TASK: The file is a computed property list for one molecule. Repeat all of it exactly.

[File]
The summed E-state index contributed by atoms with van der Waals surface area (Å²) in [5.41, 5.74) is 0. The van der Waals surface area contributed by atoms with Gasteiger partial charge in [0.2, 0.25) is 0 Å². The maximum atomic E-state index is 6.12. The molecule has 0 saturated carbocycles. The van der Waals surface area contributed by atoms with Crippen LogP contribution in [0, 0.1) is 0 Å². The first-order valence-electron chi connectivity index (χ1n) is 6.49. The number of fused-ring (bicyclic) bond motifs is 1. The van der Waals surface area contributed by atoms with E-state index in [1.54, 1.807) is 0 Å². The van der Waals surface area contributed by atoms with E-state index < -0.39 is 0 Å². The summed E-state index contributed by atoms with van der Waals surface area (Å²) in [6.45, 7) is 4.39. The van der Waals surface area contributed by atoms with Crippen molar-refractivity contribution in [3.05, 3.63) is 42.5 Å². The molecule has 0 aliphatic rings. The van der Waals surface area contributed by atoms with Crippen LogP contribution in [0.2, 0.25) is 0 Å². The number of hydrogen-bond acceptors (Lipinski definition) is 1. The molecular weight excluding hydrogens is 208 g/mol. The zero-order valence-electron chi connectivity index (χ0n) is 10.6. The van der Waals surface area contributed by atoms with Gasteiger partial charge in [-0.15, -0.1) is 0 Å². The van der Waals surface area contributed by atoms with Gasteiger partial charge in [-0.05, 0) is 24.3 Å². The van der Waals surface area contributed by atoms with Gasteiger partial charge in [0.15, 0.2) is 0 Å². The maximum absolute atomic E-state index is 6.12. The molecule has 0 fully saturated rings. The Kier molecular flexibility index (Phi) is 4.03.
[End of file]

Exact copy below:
The summed E-state index contributed by atoms with van der Waals surface area (Å²) in [5.41, 5.74) is 0. The van der Waals surface area contributed by atoms with Gasteiger partial charge in [0.2, 0.25) is 0 Å². The maximum atomic E-state index is 6.12. The molecule has 0 saturated carbocycles. The van der Waals surface area contributed by atoms with Crippen LogP contribution in [0, 0.1) is 0 Å². The first-order valence-electron chi connectivity index (χ1n) is 6.49. The number of fused-ring (bicyclic) bond motifs is 1. The van der Waals surface area contributed by atoms with E-state index in [1.54, 1.807) is 0 Å². The van der Waals surface area contributed by atoms with E-state index < -0.39 is 0 Å². The summed E-state index contributed by atoms with van der Waals surface area (Å²) in [6.45, 7) is 4.39. The van der Waals surface area contributed by atoms with Crippen molar-refractivity contribution in [3.05, 3.63) is 42.5 Å². The molecule has 0 aliphatic rings. The van der Waals surface area contributed by atoms with Crippen LogP contribution in [0.2, 0.25) is 0 Å². The number of hydrogen-bond acceptors (Lipinski definition) is 1. The molecular weight excluding hydrogens is 208 g/mol. The zero-order valence-electron chi connectivity index (χ0n) is 10.6. The van der Waals surface area contributed by atoms with Gasteiger partial charge in [-0.15, -0.1) is 0 Å². The van der Waals surface area contributed by atoms with Gasteiger partial charge in [-0.05, 0) is 24.3 Å². The van der Waals surface area contributed by atoms with Gasteiger partial charge in [0.15, 0.2) is 0 Å². The maximum absolute atomic E-state index is 6.12. The molecule has 0 fully saturated rings. The Kier molecular flexibility index (Phi) is 4.03.